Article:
When we study these things and meditate upon them, we arrive at a concept that is necessary for understanding the very different nature of the world lying beyond the Threshold. Again and again it must be emphasised that the world beyond the Threshold is altogether different from the world this side of the Threshold. Even when we employ words used in connection with the physical world to characterise the spiritual world from any particular point of view, we must constantly remind ourselves that true and adequate ideas of the spiritual world can only be acquired by gradually accustoming ourselves to shaping these ideas of the spiritual world quite differently from those which apply to the physical world. At the same time, however, the study of such things as memory and habit, will help us to unfold insight into the nature of our physical existence.

It is sheer folly to imagine that physical existence is something to be despised. I have pointed out this mistake from many different points of view. Physical existence has its task in human evolution as a whole, just as all other phases of evolution have theirs. It is to our eternal gain that in the course of the evolution of the soul we have a physical body and by means of this physical body pass through certain earthly experiences under the influence of memory and habit. Gradually, by means of repeated earth-lives, we become firmly possessed of these earthly acquisitions. Between death and re-birth, however, we must continually return to the conditions of the Old Moon period of existence. We must surrender as it were the power of memory, as indeed we do directly after death, and give over to the cosmic substance that which we have engraved within our being during earthly existence. And again we must surrender ourselves to the impulses of the higher spiritual Beings in order that by following their impulses we may transform them, in the physical body, into habits.

Here, however, we have reached a point where I will again draw attention to something which on account of its importance can never be over-emphasised.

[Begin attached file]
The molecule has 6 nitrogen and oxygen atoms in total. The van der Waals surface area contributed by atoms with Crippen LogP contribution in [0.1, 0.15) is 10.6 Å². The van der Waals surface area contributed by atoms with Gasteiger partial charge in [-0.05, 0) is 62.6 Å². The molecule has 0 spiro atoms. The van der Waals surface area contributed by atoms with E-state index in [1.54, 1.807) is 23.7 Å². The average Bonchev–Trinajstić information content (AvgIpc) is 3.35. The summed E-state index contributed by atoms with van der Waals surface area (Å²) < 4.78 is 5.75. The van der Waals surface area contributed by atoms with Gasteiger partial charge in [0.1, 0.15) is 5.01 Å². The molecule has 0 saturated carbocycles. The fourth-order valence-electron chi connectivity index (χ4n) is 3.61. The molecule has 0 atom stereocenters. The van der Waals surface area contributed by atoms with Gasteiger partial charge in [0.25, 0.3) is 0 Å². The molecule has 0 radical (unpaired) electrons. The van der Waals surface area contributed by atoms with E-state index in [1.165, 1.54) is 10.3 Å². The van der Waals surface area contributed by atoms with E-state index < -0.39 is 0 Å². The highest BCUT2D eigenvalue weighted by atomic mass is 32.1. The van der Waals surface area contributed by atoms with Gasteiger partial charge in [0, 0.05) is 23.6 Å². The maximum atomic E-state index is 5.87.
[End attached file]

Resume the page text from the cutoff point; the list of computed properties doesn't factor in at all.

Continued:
Memory and habit are acquired during earthly life. Let us first consider memory. Memory may appear to be an acquisition of earthly existence. You know, moreover, that however weak a man's memory may be, it is always possible to develop it. Suppose for a moment that nothing else were to be done in the way of developing the memory than what is absolutely natural, under the influence of the earthly, physical organism which is permeated with mineral substance. If this were the case, memory would unfold in quite a different way. As it is, we do more—as you know, we do much more. It would perhaps be more correct to say that much more is done with us in this matter of training the memory. For one thing we are made to learn by heart, to memorise. At a certain age in our upbringing we are told to learn by heart. There is a difference between acquiring the natural faculty of memory and being set down to do something, else in addition. If we read a poem many times, or if it is often repeated aloud to us, at last we remember it, we know it by heart. Modern methods of education, however, are not content with this. Children are set to work to memorise a poem and are sometimes punished for failing to have committed it to memory when bidden to do so. This is very characteristic of the present phase of evolution.

I must beg you not to misunderstand me. It must not be said that I am denouncing memorising or have demanded its abolition. I am demanding no such thing. Our times are such that certain things must necessarily be memorised, precisely because this present phase of evolution corresponds to a definite phase in the development of the faculty of memory.